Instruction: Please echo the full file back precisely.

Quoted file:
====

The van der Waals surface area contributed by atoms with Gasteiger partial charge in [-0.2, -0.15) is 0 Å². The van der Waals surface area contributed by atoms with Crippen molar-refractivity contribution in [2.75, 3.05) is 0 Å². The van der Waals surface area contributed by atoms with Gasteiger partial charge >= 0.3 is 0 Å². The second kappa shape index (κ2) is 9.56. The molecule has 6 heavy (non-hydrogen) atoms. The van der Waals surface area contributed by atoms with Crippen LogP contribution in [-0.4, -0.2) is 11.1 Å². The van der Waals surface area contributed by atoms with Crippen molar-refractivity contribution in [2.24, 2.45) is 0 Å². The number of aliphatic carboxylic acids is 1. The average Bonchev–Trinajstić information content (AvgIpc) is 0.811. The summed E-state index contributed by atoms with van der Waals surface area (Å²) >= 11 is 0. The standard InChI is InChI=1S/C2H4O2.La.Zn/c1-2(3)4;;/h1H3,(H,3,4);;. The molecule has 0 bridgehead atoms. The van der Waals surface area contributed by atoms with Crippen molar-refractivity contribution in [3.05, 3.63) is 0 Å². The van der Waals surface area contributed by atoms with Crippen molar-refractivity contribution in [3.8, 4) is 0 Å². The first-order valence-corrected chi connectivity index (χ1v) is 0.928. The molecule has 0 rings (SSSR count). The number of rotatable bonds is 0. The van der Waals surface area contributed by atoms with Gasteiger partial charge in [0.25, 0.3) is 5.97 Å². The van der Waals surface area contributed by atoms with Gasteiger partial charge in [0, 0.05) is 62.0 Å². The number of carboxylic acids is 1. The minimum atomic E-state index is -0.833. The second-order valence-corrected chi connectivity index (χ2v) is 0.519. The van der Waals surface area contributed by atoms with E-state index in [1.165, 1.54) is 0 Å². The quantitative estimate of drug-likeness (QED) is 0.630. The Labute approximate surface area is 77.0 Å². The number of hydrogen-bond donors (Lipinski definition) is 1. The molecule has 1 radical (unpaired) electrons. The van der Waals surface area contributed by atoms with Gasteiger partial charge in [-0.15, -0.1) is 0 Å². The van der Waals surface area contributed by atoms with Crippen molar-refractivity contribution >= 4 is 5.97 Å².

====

The van der Waals surface area contributed by atoms with Gasteiger partial charge in [-0.2, -0.15) is 0 Å². The van der Waals surface area contributed by atoms with Crippen molar-refractivity contribution in [2.75, 3.05) is 0 Å². The van der Waals surface area contributed by atoms with Gasteiger partial charge >= 0.3 is 0 Å². The second kappa shape index (κ2) is 9.56. The molecule has 6 heavy (non-hydrogen) atoms. The van der Waals surface area contributed by atoms with Crippen LogP contribution in [-0.4, -0.2) is 11.1 Å². The van der Waals surface area contributed by atoms with Crippen molar-refractivity contribution in [2.24, 2.45) is 0 Å². The number of aliphatic carboxylic acids is 1. The average Bonchev–Trinajstić information content (AvgIpc) is 0.811. The summed E-state index contributed by atoms with van der Waals surface area (Å²) >= 11 is 0. The standard InChI is InChI=1S/C2H4O2.La.Zn/c1-2(3)4;;/h1H3,(H,3,4);;. The molecule has 0 bridgehead atoms. The van der Waals surface area contributed by atoms with Crippen molar-refractivity contribution in [3.05, 3.63) is 0 Å². The van der Waals surface area contributed by atoms with Crippen molar-refractivity contribution in [3.8, 4) is 0 Å². The first-order valence-corrected chi connectivity index (χ1v) is 0.928. The molecule has 0 rings (SSSR count). The number of rotatable bonds is 0. The van der Waals surface area contributed by atoms with Gasteiger partial charge in [0.25, 0.3) is 5.97 Å². The van der Waals surface area contributed by atoms with Gasteiger partial charge in [0, 0.05) is 62.0 Å². The number of carboxylic acids is 1. The minimum atomic E-state index is -0.833. The second-order valence-corrected chi connectivity index (χ2v) is 0.519. The van der Waals surface area contributed by atoms with E-state index in [1.165, 1.54) is 0 Å². The quantitative estimate of drug-likeness (QED) is 0.630. The Labute approximate surface area is 77.0 Å². The number of hydrogen-bond donors (Lipinski definition) is 1. The molecule has 1 radical (unpaired) electrons. The van der Waals surface area contributed by atoms with Gasteiger partial charge in [-0.15, -0.1) is 0 Å². The van der Waals surface area contributed by atoms with Crippen molar-refractivity contribution >= 4 is 5.97 Å².